SETI astronomer Seth Shostak delivers his talk at Cairns, Queensland, Australia, November 11, 2012. // Credit: David J. Eicher
When I left you from the last blog, it was Friday and we were just getting ready to explore the great city of Sydney, in Australia’s south. What a fantastic city Sydney was. The 200 amateur astronomers traveling along with Astronomy
magazine’s group zipped around the city and enjoyed seeing its famous sights, nearly everyone wishing we had more time there. From our lovely Grace Hotel in the city’s center, we explored Sydney Harbour with a lengthy cruise, viewing the many important areas of the city and celebrated buildings. We also had a motorcoach tour of the city and explored its many neighborhoods, regions, and spectacular views. We then walked along the waterfront to our appointment at the famous Sydney Opera House, where we had a thorough tour of the city’s most famous feature. This, after passing under and around the city’s other most celebrated symbol, the Harbour Bridge. The restaurants and attractions in Sydney were incredible, and this largest city in the country left a lasting mark as a very cool place that would be fun to return to. It was especially strange for us to have come from Ayers Rock, with virtually no one around, the day before, to the most populated area of the continent the next day. What a study in contrasts!
Before we left Sydney, I was privileged to give my talk, “Astronomy’s New Frontier,” to the group. In a lovely meeting room in the Grace, we discussed black holes, planetary missions, space telescopes, the age and size of the universe, interstellar travel, extrasolar planet discoveries, and much more. It was an invigorating hour.
Our group explores the tropical rainforest near Daintree, Queensland, Australia, November 11, 2012. // Credit: David J. Eicher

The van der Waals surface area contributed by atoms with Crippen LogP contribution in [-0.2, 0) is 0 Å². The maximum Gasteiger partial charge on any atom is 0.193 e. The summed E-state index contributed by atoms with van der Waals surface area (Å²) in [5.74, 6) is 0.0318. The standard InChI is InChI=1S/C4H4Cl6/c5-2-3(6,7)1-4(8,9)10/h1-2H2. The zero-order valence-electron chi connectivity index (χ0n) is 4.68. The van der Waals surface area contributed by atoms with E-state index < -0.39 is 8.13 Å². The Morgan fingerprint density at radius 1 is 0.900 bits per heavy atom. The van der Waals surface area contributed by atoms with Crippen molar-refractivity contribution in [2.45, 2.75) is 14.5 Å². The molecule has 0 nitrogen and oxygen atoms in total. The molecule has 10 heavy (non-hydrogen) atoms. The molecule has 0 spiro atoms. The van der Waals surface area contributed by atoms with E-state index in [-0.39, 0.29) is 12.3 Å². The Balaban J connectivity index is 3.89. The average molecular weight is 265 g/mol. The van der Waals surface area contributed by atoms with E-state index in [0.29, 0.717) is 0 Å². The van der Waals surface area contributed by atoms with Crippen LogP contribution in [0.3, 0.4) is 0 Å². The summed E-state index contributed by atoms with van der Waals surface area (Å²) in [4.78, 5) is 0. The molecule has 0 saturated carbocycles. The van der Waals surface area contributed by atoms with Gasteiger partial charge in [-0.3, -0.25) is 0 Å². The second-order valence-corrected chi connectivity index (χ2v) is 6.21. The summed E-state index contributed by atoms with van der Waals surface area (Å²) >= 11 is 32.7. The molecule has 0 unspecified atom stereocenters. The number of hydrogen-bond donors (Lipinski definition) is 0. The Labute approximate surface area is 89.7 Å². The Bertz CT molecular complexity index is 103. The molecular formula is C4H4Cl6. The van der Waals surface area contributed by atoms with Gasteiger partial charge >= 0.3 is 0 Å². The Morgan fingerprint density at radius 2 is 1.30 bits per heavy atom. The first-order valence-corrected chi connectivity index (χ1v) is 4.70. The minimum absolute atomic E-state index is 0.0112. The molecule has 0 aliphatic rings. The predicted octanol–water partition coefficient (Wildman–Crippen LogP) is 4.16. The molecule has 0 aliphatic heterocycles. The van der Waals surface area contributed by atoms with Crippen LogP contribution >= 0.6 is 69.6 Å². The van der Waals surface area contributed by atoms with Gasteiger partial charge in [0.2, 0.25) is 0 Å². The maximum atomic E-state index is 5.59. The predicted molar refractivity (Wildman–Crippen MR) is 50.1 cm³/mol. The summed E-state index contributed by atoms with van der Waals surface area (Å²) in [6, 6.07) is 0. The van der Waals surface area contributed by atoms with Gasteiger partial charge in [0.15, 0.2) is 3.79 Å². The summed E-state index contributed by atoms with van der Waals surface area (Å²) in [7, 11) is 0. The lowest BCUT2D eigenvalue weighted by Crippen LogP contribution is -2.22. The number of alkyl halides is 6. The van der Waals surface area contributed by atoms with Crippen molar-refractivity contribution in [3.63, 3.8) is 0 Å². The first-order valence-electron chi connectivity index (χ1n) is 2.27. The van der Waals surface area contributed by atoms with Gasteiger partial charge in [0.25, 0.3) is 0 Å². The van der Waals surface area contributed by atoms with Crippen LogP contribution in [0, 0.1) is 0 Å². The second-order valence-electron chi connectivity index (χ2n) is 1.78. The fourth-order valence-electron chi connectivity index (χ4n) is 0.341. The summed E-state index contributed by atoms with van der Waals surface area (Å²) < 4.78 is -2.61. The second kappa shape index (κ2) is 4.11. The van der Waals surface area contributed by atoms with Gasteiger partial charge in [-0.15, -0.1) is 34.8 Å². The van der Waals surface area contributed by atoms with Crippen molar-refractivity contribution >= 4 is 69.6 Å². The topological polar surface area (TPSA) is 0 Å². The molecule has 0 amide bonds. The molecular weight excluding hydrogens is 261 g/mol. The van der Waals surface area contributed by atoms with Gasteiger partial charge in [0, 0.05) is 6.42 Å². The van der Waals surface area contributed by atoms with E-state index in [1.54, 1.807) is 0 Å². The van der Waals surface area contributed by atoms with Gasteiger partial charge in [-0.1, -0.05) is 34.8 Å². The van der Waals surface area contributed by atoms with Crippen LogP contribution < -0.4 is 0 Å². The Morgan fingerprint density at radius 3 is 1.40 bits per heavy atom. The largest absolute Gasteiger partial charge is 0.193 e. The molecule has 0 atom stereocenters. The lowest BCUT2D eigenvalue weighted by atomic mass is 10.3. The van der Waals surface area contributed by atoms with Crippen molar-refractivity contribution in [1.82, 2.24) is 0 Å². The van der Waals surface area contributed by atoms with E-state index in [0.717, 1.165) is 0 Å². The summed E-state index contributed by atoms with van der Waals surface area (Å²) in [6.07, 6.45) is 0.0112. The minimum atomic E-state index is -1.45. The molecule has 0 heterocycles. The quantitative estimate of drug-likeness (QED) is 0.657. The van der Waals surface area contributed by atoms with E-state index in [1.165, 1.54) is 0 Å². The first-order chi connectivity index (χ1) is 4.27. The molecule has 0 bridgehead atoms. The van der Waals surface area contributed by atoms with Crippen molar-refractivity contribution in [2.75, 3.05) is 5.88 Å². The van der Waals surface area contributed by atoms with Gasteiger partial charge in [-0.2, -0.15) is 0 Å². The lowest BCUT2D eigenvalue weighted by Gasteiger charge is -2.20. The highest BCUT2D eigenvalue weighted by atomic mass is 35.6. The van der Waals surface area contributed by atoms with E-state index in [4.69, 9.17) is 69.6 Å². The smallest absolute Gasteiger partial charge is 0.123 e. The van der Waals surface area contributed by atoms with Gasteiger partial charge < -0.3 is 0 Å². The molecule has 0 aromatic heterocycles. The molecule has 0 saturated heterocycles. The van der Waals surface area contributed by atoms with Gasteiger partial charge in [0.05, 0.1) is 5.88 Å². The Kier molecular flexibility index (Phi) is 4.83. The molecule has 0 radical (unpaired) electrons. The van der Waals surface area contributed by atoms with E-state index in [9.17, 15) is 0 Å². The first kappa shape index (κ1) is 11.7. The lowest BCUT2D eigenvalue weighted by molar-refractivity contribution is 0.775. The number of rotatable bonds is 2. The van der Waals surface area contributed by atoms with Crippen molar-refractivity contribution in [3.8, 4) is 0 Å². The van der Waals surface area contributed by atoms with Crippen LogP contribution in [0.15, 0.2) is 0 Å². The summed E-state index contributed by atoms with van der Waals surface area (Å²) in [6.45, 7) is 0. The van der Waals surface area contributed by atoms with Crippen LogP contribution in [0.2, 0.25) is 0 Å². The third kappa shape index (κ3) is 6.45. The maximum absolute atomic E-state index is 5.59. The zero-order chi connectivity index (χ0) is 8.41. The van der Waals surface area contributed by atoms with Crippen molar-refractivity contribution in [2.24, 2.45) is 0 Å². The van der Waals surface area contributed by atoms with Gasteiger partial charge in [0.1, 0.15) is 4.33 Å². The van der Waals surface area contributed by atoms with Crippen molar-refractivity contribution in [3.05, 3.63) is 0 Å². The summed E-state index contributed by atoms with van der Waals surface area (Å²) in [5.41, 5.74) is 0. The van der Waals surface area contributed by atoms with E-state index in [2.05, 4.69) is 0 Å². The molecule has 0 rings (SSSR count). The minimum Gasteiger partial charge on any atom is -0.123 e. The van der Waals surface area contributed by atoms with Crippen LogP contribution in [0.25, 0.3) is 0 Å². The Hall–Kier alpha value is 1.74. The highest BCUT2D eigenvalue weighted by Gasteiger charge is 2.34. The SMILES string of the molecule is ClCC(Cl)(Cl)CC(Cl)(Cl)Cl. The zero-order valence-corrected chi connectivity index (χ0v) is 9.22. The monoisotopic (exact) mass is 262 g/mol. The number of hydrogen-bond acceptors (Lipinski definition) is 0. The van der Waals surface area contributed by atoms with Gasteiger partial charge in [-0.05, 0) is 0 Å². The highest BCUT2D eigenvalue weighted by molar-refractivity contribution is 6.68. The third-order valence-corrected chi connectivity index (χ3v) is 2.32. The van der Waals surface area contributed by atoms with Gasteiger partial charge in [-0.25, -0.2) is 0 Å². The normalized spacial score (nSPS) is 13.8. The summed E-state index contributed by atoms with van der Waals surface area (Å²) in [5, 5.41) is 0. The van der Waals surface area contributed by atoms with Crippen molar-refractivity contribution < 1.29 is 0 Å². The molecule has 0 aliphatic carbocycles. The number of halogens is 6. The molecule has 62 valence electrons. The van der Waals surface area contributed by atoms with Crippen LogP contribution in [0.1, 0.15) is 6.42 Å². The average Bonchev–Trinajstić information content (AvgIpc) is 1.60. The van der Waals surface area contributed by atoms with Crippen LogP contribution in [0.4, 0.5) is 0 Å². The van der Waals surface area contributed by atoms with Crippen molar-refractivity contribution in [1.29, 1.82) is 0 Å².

The group then departed for the airport and took to the air once again, this time to Cairns, the northeastern city in Queensland, where we will see the eclipse this coming Wednesday, November 14. A fancy reception and dinner united all of our tour groups, which were on separate agendas, into one big group. Old friends stopped by one after the other and caught up on all sorts of happenings. David Levy was there, as well as Dava Sobel, Seth Shostak, Dennis Mammana, and many more friends and fellow travelers from the past. Following dinner, Seth gave us his very entertaining talk on detecting extrasolar intelligence and what it might mean, and how our civilization might handle it. I tell you, if you ever have the chance to hear Seth Shostak speak, you simply need to do it. He is absolutely superb — and very funny.
Today our group headed on a three-part adventure north of Cairns. We first took a morning cruise by flatboat on the Daintree River and encountered multiple crocodiles, including a well-identified female and an infant no more than a foot-and-a-half long. We also found “Scarface,” a 20-foot alpha-male who dominates that stretch of the river, and he smacked the water to warn our boat before trailing us, staying behind our boat and following us for more than a mile. It was a very strange and eerie experience.
We then hiked through the Queensland tropical rainforest (yes, rainforest!) near Daintree to a spectacular waterfall, seeing numerous critters, plants, trees, and many other aspects of nature. Lastly, armed with spears and aided by local Aborigines, we waded at low tide into the edge of the Coral Sea north of Cairns, and went hunting for mud crabs and other creatures for several hours. The whole affair — our own “Astronomy Survivor” escapade — ended with cooking lots of crabs, clams, mussels, and many other sea creatures and having a snack dinner bedside the sea. What an incredible pleasure.
It’s now late Monday night, November 12, in Australia, and we have less than two days to the eclipse. We’ll head out to snorkel and dive in the Great Barrier Reef tomorrow, and then cross our fingers for clear skies. Stay tuned . . .
And be sure to check out all of the images from this trip at www.Astronomy.com/DreamtimeTotalEclipse.